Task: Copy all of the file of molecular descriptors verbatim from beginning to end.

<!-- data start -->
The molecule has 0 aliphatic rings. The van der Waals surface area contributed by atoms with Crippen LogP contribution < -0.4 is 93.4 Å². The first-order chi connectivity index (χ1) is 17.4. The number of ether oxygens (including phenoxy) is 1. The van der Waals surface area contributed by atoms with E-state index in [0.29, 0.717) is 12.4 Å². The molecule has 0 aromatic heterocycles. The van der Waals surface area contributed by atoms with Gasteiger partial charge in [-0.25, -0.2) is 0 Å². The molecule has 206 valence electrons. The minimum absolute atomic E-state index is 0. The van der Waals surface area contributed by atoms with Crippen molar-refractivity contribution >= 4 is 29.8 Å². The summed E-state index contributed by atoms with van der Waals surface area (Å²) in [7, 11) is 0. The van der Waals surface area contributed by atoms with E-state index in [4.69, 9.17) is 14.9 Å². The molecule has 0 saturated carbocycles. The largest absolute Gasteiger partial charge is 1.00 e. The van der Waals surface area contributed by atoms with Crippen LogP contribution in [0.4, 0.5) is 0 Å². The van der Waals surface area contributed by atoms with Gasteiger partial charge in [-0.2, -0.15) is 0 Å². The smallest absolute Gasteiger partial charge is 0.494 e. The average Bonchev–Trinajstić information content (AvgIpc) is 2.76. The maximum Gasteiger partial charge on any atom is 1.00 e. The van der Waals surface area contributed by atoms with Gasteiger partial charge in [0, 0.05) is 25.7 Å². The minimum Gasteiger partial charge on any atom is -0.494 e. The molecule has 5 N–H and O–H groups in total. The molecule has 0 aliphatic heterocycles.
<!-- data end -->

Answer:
The molecule has 0 aliphatic rings. The van der Waals surface area contributed by atoms with Crippen LogP contribution < -0.4 is 93.4 Å². The first-order chi connectivity index (χ1) is 17.4. The number of ether oxygens (including phenoxy) is 1. The van der Waals surface area contributed by atoms with E-state index in [0.29, 0.717) is 12.4 Å². The molecule has 0 aromatic heterocycles. The van der Waals surface area contributed by atoms with Gasteiger partial charge in [-0.25, -0.2) is 0 Å². The molecule has 206 valence electrons. The minimum absolute atomic E-state index is 0. The van der Waals surface area contributed by atoms with Crippen molar-refractivity contribution >= 4 is 29.8 Å². The summed E-state index contributed by atoms with van der Waals surface area (Å²) in [7, 11) is 0. The van der Waals surface area contributed by atoms with E-state index in [4.69, 9.17) is 14.9 Å². The molecule has 0 saturated carbocycles. The largest absolute Gasteiger partial charge is 1.00 e. The van der Waals surface area contributed by atoms with Crippen LogP contribution in [0.4, 0.5) is 0 Å². The van der Waals surface area contributed by atoms with Gasteiger partial charge in [-0.2, -0.15) is 0 Å². The smallest absolute Gasteiger partial charge is 0.494 e. The average Bonchev–Trinajstić information content (AvgIpc) is 2.76. The maximum Gasteiger partial charge on any atom is 1.00 e. The van der Waals surface area contributed by atoms with Gasteiger partial charge in [0, 0.05) is 25.7 Å². The minimum Gasteiger partial charge on any atom is -0.494 e. The molecule has 5 N–H and O–H groups in total. The molecule has 0 aliphatic heterocycles.